Following the transformation from joint families to nuclear ones, even the digital space is heading towards close-knit communities.
It started with Google when abundant content was available for consumers to Facebook which structured the ides of ‘friends’ to Twitter which bought ‘followers’ and now its WhatsApp. Currently, over 800 million people who actively use WhatsApp on a monthly basis.
So, what does WhatsApp do?
It basically is a cross-platform mobile messaging app which allows you to exchange messages without having to pay for SMS. It was initially founded in 2009, by former Yahoo employees by Brian Acton and Jan Koum. Its CEO is presently Jan Koum, an American internet entrepreneur and computer engineer and also included in the Forbes list of the 400 richest Americans at position 62. In February 2014, WhatsApp was acquired by Facebook US$19 Billion.
Whatsapp, satisfying the needs of on-the-go generation has transformed mobile messaging, but what’s next? So, here are few updates on what WhatsApp is planning to do.
- Calling option: Definitely a clever move for beat the competition and to acclimatize with the changing market. It might steal the thunder of one of the most voted apps called Tango, which provides mid-call games as a part of its package. At the same time, WhatApp promises that live one-on-one calls are on the cards.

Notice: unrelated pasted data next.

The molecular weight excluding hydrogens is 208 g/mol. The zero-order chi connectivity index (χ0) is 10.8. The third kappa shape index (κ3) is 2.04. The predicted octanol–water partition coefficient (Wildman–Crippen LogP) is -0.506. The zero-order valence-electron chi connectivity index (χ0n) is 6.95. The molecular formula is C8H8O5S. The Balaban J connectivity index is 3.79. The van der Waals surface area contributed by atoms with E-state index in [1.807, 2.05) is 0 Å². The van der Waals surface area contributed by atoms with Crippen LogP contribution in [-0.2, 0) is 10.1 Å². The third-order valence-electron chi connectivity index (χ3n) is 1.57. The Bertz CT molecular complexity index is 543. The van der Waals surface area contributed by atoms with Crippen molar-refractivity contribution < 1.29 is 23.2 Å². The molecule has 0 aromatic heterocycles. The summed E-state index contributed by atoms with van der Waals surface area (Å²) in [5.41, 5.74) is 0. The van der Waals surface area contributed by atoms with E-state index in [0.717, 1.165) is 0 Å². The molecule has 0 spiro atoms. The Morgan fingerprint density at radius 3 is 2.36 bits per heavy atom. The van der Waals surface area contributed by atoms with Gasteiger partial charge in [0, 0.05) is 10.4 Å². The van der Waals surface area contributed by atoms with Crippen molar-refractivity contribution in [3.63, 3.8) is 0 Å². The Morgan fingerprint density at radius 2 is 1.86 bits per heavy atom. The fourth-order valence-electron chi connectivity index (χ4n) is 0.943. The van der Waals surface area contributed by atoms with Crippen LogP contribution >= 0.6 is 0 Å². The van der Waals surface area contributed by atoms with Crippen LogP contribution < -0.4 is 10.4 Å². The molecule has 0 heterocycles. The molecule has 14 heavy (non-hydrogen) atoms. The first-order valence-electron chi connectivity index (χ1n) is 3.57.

- B2C messaging: WhatsApp is not going to lose its consumers by the lack of reaching out, engaging with, and monetizing their customers on mobile. This phenomenon would be driven by Facebook’s Businesses on Messenger initiative. This would help the companies to inform targeted consumers about respective order confirmations, shipping updates, etc. At the same time, it would garner trust through its permission-based functionality, where brands would not be allowed to send messages without getting the needed approval from the consumer’s side. In short, the “no ads, no games, no gimmicks” mantra would prevail.
- Multi-platform: Though, the WhatsApp is not fully equipped with WhatsApp for iOS, the consumers using other platforms like Windows Phone, Blackberry, Android and some Nokia devices can still use WhatsApp Web on personal computers.
- Cross-Platform Communication: It is quite predictable, that WhatsApp is going to follow the model of SkypeOut and ViberOut. Thus, in the coming days, it would be easier for voice and video calls to those consumers who are not currently using WhatsApp, through apps, landlines and even mobile phones.
But then, what about the business model?
Well, to be quite visionary, it is well thought game being played. Facebook CEO Mark Zuckerberg stated, “We believe that once we get to being a service that has 1 billion, 2 billion, maybe even 3 billion people one day, that there are many clear ways that we can monetize.” And the competition is getting tougher, with WhatsApp for about $10 billion, and Zuckerberg beat his main rival to the punch. WhatsApp’s biggest competitor, Viber Media, sold for $900 million to Japanese internet company Rakuten in 2014.
But what we need to wait and watch is that how Facebook would recover its $19 billion from WhatsApp. Clearly, if it’s advertising what you are looking for, that’s not the game here.
Wait and watch the new trend that crops up and quite immediately, it is going to change how we perceive the potential of WhatsApp.